British Academy Innovation Fellowship The Padawan’s Journey Part III by Richard Cave

Terry was a true leader onset, the fact I had a wheelchair, that I needed thinking space, did not faze him. I held off from saying something that I had noticed on a monitor, as I did not want to upset the DP and Director. Over the radio he said to everyone, if Richie sees something and says something take it as coming from me. That single radio message was the biggest compliment I had on set. After that, I was treated as an equal, and by the end of filming no one asked me about the chair, or why my leg was in a brace.

Some things I had noticed onset and the studios is that provision for the disabled is non-existent, no ramps, no close-by parking, honey wagons are a nightmare. The production vehicles are limited in access. On major productions flooring is laid which makes accessibility great, but the covers that go over cabling are not much fun. You must be fit and able-bodied to work on the set in some roles, however, there is a danger that the disabled end up in production offices, tied to a desk. Luckily, Terry made me go on set and had made arrangements for me. Another problem is people deciding what you can do on set and not asking what you can do. Asking for ramps or grip assistance is not a problem, but it takes confidence and people skills to do so.

The other problem on set is there is a taboo about asking about sexuality or race, but the crew with good intentions ask what is wrong with you concerning disability. It is a human thing to ask, one out of curiosity, the other is an evolutionary trait where they need to know so they do not experience it. But it is tiring, and it is a barrier to communication; having a visible injury gets you noticed on set, people will try and help you, even though you at the time have a coping mechanism in place. Or in my case will suddenly walk out of my wheelchair, not understanding that I am an ambulatory user. The other is invisible injuries or psychological (PTSD is a physical injury); we will not invite you to work on this sci-fi, horror or war film in case it affects you. For me, I take that as an insult, as I am a trained pyrotechnician, as well as a prosthetic make-up artist. These are common barriers to work. I understand if a film shot on a mountain is not the right place for me but allow me to turn it down.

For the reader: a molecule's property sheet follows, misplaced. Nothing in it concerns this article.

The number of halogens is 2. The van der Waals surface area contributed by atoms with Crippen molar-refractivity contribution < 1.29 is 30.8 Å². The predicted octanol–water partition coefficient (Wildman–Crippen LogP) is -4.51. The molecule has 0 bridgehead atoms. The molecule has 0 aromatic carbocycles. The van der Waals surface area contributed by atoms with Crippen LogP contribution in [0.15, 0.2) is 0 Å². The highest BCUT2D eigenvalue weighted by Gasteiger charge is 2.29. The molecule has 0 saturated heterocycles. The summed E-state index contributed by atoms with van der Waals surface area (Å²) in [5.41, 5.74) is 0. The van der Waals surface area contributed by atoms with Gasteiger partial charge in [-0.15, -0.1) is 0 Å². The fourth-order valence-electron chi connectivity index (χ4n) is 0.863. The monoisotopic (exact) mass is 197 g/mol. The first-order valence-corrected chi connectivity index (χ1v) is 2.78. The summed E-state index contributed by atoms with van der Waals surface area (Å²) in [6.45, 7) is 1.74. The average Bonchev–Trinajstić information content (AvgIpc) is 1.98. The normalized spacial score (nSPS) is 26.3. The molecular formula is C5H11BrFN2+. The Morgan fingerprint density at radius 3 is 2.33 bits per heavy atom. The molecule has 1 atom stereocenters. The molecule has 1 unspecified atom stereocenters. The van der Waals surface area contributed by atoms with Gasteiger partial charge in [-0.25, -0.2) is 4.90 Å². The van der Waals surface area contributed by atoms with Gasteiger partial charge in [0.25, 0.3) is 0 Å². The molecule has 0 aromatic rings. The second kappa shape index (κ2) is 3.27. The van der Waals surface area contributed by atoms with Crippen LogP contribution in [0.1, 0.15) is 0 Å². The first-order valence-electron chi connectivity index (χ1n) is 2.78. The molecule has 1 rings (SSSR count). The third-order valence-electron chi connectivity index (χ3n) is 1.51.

Some of the most creative artists, writers, and designers I know that have ability differentiations, cognitive or physical, bringing extra to the table. There is a concerted effort to bring people in front of the camera and not shy away from abilities, colour, or sex. Behind the camera, it is sadly lacking. I may not be able to use a Steadicam, but I am a highly trained precision driver and camera operator, a perfect marriage of ability for a Russian arm operator. Hopefully, with this British Academy funded project, we can be more inclusive on set and introduce a broad spectrum of talent and ability within the industry. Terry and Jason give me the confidence that they are at the forefront of this. I thank “Mr. Terry Bamber” for inviting me to be part of it. 

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